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To reduce the widespread loss of coral reefs, drastic reductions in greenhouse gas emissions need to be accompanied by human interventions. We can learn from nature and existing resilience hotspots to develop and improve nature-based solutions. On Thursday 10 November a panel of experts including Verena Schoepf of the Institute for Biodiversity and Ecosystem Dynamics (UvA) will participate in a COP27 Side Event at Moana Blue Pacific Pavillon.
Coral Reef at Marsa Gozlani site, Sharm el Shekh, Egypt. Credit: Renata Romeo / Ocean Image Bank

The French National Research Institute for Sustainable Development (IRD) invites COP27 attendees to a side event on coral reef resilience under rapid climate change. A panel of international experts in coral reef science will discuss at the Moana Blue Pacific Pavillon which tools are currently available to improve rapid adaptation and resilience of coral reefs to climate change.

Tropical coral reefs are biodiversity hotspots that provide income and resources to almost one billion people worldwide but they are also the marine ecosystem most endangered by rapid climate change. Nature-based solutions have significant potential to support coral reef adaptation to climate change and include a wide range of approaches.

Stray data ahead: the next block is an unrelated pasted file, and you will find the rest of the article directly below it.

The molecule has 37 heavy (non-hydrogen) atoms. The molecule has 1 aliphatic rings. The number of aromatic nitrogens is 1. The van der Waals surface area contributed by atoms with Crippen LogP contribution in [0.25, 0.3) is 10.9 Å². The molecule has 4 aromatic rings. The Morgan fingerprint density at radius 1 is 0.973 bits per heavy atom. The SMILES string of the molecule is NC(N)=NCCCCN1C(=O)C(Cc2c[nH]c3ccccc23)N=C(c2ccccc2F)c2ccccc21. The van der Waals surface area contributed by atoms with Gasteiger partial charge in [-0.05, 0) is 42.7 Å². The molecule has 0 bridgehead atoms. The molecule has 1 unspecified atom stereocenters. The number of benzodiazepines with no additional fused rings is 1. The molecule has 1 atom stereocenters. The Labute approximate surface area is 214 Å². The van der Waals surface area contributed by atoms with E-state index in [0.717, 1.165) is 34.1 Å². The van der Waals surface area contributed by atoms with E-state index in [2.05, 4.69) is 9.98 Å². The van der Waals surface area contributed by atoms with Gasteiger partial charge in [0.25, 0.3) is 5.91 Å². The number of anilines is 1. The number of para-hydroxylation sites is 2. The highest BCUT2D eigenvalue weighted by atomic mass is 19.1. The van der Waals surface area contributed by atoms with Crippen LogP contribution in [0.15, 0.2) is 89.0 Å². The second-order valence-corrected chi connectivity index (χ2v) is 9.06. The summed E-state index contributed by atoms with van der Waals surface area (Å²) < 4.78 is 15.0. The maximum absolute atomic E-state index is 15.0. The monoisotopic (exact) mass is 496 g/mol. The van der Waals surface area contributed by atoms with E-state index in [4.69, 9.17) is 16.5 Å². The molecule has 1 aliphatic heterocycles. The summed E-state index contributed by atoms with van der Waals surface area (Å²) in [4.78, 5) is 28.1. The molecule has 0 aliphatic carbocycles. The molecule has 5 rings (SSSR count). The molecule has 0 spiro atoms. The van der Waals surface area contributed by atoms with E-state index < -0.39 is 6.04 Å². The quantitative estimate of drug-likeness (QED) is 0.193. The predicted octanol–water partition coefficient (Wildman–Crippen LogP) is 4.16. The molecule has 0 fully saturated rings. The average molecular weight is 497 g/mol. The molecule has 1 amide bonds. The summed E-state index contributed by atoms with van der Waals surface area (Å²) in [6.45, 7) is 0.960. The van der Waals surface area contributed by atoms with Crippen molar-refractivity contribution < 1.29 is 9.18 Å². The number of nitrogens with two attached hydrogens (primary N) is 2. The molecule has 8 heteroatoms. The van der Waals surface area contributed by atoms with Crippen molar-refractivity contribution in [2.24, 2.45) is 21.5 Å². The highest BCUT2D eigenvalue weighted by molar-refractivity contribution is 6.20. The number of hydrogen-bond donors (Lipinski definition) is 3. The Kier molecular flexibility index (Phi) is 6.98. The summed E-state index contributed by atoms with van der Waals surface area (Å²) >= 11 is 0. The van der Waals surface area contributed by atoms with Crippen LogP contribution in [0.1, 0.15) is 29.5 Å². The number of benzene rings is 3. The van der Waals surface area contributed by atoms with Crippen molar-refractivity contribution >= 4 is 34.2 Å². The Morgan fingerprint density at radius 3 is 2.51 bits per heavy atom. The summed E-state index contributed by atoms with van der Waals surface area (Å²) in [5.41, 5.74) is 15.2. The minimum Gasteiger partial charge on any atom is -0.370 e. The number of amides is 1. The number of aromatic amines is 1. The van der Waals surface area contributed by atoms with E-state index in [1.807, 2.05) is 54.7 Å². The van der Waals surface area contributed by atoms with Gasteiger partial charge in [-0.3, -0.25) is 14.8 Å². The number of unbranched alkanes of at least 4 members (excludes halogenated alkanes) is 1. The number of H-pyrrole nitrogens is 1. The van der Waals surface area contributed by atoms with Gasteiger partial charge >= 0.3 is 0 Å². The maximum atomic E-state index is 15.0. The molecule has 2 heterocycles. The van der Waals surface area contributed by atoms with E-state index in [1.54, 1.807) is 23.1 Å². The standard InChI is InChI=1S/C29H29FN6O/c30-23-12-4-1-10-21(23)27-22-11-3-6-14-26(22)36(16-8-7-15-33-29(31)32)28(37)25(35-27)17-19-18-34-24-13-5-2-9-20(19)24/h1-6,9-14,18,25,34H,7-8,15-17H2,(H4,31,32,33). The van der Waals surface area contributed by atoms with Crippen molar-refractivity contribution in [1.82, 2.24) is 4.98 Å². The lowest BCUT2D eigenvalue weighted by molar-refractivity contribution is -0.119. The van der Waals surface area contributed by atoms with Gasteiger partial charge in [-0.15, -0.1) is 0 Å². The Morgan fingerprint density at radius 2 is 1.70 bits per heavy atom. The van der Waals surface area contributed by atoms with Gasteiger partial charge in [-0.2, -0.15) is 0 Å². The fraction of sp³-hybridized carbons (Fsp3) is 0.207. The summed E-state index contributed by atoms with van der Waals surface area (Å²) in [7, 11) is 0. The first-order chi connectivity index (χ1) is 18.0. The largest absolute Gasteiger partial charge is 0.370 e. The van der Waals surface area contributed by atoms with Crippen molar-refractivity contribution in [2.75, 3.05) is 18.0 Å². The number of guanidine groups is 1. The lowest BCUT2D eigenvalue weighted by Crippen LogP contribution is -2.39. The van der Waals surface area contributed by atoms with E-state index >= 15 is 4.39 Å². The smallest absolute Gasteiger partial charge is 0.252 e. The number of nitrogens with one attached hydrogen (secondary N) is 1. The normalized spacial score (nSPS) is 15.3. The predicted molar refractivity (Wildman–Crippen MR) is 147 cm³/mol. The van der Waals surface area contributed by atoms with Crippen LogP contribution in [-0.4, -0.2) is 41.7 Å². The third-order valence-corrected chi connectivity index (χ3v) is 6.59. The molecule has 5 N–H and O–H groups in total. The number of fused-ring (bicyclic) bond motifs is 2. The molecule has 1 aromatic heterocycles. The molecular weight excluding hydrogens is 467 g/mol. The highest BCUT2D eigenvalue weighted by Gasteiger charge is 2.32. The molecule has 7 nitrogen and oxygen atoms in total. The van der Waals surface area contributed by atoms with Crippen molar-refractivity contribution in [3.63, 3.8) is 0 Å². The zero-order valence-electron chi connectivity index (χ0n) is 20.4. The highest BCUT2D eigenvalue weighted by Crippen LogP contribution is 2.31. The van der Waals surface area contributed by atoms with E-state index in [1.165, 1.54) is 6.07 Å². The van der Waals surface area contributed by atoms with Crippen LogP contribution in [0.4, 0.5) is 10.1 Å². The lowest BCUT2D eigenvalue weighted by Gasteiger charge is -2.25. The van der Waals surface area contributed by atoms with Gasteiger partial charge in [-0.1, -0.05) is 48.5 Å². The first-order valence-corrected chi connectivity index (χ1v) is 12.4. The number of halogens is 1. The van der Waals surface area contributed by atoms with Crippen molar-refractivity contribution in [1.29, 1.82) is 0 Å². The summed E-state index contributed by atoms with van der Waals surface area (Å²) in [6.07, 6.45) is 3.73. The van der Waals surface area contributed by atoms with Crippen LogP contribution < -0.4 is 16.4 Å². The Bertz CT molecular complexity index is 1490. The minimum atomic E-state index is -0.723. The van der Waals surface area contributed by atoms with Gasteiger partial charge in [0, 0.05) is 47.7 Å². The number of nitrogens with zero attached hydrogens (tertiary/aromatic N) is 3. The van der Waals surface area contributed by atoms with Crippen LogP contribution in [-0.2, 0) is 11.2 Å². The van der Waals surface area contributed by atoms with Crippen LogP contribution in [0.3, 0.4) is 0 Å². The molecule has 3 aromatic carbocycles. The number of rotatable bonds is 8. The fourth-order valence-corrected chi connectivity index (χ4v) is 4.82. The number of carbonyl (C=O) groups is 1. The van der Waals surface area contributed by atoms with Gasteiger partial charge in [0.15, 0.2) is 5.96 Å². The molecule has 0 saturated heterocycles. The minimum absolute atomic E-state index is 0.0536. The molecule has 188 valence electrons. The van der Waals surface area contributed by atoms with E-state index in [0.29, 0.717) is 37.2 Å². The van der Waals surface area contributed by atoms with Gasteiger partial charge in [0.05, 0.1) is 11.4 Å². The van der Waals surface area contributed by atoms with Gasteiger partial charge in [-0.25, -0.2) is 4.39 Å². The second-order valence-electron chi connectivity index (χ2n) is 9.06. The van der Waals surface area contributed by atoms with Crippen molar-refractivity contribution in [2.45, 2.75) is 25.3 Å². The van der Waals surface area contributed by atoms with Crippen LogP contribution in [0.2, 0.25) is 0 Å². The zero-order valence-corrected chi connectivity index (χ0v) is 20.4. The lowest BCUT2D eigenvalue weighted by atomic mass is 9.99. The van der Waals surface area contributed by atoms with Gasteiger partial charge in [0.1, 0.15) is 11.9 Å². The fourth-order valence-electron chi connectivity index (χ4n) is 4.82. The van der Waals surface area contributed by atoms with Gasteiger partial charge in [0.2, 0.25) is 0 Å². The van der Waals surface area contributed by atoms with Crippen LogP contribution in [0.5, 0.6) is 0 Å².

This side event will focus on what we can learn from nature and existing resilience hotspots, as well as on how we can manipulate corals to improve their stress resilience. Resilience hotspots with naturally stress-resistant coral populations have recently been discovered. Although most corals are highly sensitive to heat and acidification, some already thrive under temperatures and acidity levels worse than projected in future climate scenarios. These natural analogues can therefore provide fascinating insights into the “coral reefs of tomorrow” that can be leveraged to improve coral reef conservation, management and restoration.

This side event is a collaborative project between the French National Research Institute for Sustainable Development (IRD), the ICONA consortium, the Universities of Tsukuba, and Amsterdam, the French National Centre for Scientific Research (CNRS), the King Abdullah University of Science and Technology (KAUST), the Coastal Oceans Research and Development – Indian Ocean (CORDIO), and the Prince Albert II of Monaco Foundation.


You can follow the event on Thursday 10 November 2022 from 14:00-14:55 Central European Time online via Zoom by registering using this link. 

Panel composition and contacts:

Riccardo Rodolfo-Metalpa, IRD ENTROPIE,

Verena Schoepf, University of Amsterdam,

Sylvain Agostini, University of Tsukuba, ICONA founder,

Jean-Pierre Gattuso, CNRS-Sorbonne University-Iddri,

Raquel Peixoto, KAUST,

David Obura, CORDIO - East Africa,

Dr. V. (Verena) Schoepf

Assistant Professor and MacGillavry Fellow